I feel like if you get a good quality white fabric, you could make a ton of different quilts with radically different fabrics and the white breaks it up. You could even do a more traditional quilt like an Irish chain with radically different fabric.
    tumbling blocks looks great. Just have to worry about color values, not about coordinating fabrics.
    You can even do a sampler quilt and just use the sashing to break things up a bit.
    Rail fence is easy and fun

    Enjoy making the quilt. Don't be too critical. Once it is quilted, alot of the "mistakes" fade away. I don't make "perfect" quilts. I make them fun. I enjoy learning new techniques. I also decided that some things are too difficult or not fun for me to do. I shy away from: machine applique (tried, disliked), hand piecing and handquilting (did well but too time consuming for me), anything three dimensional like purses (frighteningly bad results), and Y seams (tried but difficult and not fun for me). You may love the things I dislike or visa versa. Try some stuff on smaller quilts. See what you like/dislike and stick with the fun stuff. Enjoy it. Once you have done a few quilts, it becomes alot easier and alot more fun.

  21. #21
    Super Member PurplePassion's Avatar
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    You could try making an I Spy quilt for a kid. that way you can use a variety of different prints or solids.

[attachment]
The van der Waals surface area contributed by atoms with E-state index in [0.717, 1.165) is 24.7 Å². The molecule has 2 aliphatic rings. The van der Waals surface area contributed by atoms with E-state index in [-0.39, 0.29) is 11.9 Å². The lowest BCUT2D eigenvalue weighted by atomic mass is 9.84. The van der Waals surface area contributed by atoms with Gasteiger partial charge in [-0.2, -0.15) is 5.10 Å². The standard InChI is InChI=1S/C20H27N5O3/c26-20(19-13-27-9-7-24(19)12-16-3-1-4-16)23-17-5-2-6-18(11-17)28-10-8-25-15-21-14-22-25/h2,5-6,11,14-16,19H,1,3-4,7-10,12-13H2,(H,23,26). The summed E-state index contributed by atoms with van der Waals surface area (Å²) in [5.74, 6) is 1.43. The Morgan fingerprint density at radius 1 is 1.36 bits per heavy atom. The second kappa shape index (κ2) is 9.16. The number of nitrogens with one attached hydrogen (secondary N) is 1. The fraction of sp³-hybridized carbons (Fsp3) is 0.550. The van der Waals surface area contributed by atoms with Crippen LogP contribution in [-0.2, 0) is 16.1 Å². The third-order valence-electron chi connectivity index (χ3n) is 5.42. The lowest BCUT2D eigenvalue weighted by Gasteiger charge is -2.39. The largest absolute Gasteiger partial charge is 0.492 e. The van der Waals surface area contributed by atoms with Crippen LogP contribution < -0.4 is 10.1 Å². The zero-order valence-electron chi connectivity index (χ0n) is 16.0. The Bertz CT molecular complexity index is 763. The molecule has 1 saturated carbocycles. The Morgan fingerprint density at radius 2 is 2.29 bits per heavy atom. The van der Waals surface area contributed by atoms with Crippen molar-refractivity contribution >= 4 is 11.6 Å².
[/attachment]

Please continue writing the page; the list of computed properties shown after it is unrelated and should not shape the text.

22. #22
    Super Member mountain deb's Avatar
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    Enjoy the hunt and tame the stash. Enjoy the whole process and do not overly think about it. Quilts usually turn out better that way.
    ABCDEFG

  23. #23
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    try missouri star quilt company they show blocks made with scraps

  24. #24
    Power Poster solstice3's Avatar
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    I agree with QuiltnNan...string quilt.

  25. #25
    Super Member WMUTeach's Avatar
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    Ditto on looking at Quiltville.com. I went there a year ago and I am still stash busting and have many, many more to go. Bonnie Hunter has so many good ideas to use that stash that one could be busy for years and seldom have to shop for fabric, only backing and batting. Have fun. Watch the board too because so many of the wonderful participants are using stash to make beauties!